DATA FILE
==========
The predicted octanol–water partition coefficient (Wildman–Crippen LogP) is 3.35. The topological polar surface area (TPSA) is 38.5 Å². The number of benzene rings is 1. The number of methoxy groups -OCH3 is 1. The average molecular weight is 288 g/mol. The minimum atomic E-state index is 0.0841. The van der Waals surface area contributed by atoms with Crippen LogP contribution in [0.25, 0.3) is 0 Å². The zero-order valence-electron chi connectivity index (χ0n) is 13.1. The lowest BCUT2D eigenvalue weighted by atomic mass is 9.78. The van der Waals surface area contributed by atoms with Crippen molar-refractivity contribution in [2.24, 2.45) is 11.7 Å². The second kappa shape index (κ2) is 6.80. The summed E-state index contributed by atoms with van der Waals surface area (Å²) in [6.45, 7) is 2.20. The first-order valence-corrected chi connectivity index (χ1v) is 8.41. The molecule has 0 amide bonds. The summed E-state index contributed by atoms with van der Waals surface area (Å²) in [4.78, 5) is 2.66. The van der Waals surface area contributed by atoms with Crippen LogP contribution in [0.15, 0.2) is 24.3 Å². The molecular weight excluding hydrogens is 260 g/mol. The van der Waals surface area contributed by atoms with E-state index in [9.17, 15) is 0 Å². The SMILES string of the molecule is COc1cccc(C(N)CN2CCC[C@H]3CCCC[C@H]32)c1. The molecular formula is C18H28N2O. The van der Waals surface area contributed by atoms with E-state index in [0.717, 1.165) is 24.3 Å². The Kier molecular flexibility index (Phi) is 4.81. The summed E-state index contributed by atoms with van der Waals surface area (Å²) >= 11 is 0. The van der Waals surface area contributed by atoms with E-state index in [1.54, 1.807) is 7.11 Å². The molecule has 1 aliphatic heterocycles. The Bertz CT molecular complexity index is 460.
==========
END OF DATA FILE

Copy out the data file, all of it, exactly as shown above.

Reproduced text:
The predicted octanol–water partition coefficient (Wildman–Crippen LogP) is 3.35. The topological polar surface area (TPSA) is 38.5 Å². The number of benzene rings is 1. The number of methoxy groups -OCH3 is 1. The average molecular weight is 288 g/mol. The minimum atomic E-state index is 0.0841. The van der Waals surface area contributed by atoms with Crippen LogP contribution in [0.25, 0.3) is 0 Å². The zero-order valence-electron chi connectivity index (χ0n) is 13.1. The lowest BCUT2D eigenvalue weighted by atomic mass is 9.78. The van der Waals surface area contributed by atoms with Crippen molar-refractivity contribution in [2.24, 2.45) is 11.7 Å². The second kappa shape index (κ2) is 6.80. The summed E-state index contributed by atoms with van der Waals surface area (Å²) in [6.45, 7) is 2.20. The first-order valence-corrected chi connectivity index (χ1v) is 8.41. The molecule has 0 amide bonds. The summed E-state index contributed by atoms with van der Waals surface area (Å²) in [4.78, 5) is 2.66. The van der Waals surface area contributed by atoms with Crippen LogP contribution in [0.15, 0.2) is 24.3 Å². The molecular weight excluding hydrogens is 260 g/mol. The van der Waals surface area contributed by atoms with E-state index in [9.17, 15) is 0 Å². The SMILES string of the molecule is COc1cccc(C(N)CN2CCC[C@H]3CCCC[C@H]32)c1. The molecular formula is C18H28N2O. The van der Waals surface area contributed by atoms with E-state index in [0.717, 1.165) is 24.3 Å². The Kier molecular flexibility index (Phi) is 4.81. The summed E-state index contributed by atoms with van der Waals surface area (Å²) >= 11 is 0. The van der Waals surface area contributed by atoms with E-state index in [1.54, 1.807) is 7.11 Å². The molecule has 1 aliphatic heterocycles. The Bertz CT molecular complexity index is 460.